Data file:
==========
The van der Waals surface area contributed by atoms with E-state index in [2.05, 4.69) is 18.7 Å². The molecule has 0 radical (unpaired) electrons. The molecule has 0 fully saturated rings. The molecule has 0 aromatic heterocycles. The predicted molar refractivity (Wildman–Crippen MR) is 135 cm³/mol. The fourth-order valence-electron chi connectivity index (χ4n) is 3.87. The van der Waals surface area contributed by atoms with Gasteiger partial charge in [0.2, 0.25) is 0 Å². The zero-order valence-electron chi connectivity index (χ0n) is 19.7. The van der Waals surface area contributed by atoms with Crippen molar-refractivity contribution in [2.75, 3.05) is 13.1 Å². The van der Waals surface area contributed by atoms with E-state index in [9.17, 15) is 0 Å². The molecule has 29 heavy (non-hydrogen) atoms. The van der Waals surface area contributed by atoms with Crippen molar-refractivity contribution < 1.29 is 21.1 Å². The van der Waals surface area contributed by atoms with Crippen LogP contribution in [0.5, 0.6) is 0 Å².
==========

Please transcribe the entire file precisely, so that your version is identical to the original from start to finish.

The van der Waals surface area contributed by atoms with E-state index in [2.05, 4.69) is 18.7 Å². The molecule has 0 radical (unpaired) electrons. The molecule has 0 fully saturated rings. The molecule has 0 aromatic heterocycles. The predicted molar refractivity (Wildman–Crippen MR) is 135 cm³/mol. The fourth-order valence-electron chi connectivity index (χ4n) is 3.87. The van der Waals surface area contributed by atoms with Gasteiger partial charge in [0.2, 0.25) is 0 Å². The zero-order valence-electron chi connectivity index (χ0n) is 19.7. The van der Waals surface area contributed by atoms with Crippen molar-refractivity contribution in [2.75, 3.05) is 13.1 Å². The van der Waals surface area contributed by atoms with E-state index in [9.17, 15) is 0 Å². The molecule has 29 heavy (non-hydrogen) atoms. The van der Waals surface area contributed by atoms with Crippen molar-refractivity contribution < 1.29 is 21.1 Å². The van der Waals surface area contributed by atoms with Crippen LogP contribution in [0.5, 0.6) is 0 Å².